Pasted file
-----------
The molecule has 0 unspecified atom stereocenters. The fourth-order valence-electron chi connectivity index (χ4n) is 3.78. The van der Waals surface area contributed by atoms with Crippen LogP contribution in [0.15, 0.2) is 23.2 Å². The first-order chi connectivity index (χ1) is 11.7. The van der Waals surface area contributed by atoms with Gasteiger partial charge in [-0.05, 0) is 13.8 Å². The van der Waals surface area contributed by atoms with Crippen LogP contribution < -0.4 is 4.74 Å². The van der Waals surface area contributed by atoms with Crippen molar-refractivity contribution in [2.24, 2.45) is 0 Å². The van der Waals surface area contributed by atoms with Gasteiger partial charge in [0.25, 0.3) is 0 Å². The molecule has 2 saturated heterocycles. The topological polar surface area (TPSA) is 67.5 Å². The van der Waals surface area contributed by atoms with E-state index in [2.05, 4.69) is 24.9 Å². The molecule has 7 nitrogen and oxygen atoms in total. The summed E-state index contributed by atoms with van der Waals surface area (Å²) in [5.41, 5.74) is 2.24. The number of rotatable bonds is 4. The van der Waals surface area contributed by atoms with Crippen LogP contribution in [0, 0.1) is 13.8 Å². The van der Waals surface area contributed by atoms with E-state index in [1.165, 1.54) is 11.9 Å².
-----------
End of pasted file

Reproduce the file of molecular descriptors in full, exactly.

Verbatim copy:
The molecule has 0 unspecified atom stereocenters. The fourth-order valence-electron chi connectivity index (χ4n) is 3.78. The van der Waals surface area contributed by atoms with Crippen LogP contribution in [0.15, 0.2) is 23.2 Å². The first-order chi connectivity index (χ1) is 11.7. The van der Waals surface area contributed by atoms with Gasteiger partial charge in [-0.05, 0) is 13.8 Å². The van der Waals surface area contributed by atoms with Crippen LogP contribution < -0.4 is 4.74 Å². The van der Waals surface area contributed by atoms with Crippen molar-refractivity contribution in [2.24, 2.45) is 0 Å². The van der Waals surface area contributed by atoms with Gasteiger partial charge in [0.25, 0.3) is 0 Å². The molecule has 2 saturated heterocycles. The topological polar surface area (TPSA) is 67.5 Å². The van der Waals surface area contributed by atoms with E-state index in [2.05, 4.69) is 24.9 Å². The molecule has 7 nitrogen and oxygen atoms in total. The summed E-state index contributed by atoms with van der Waals surface area (Å²) in [5.41, 5.74) is 2.24. The number of rotatable bonds is 4. The van der Waals surface area contributed by atoms with Crippen LogP contribution in [0, 0.1) is 13.8 Å². The van der Waals surface area contributed by atoms with E-state index in [1.165, 1.54) is 11.9 Å².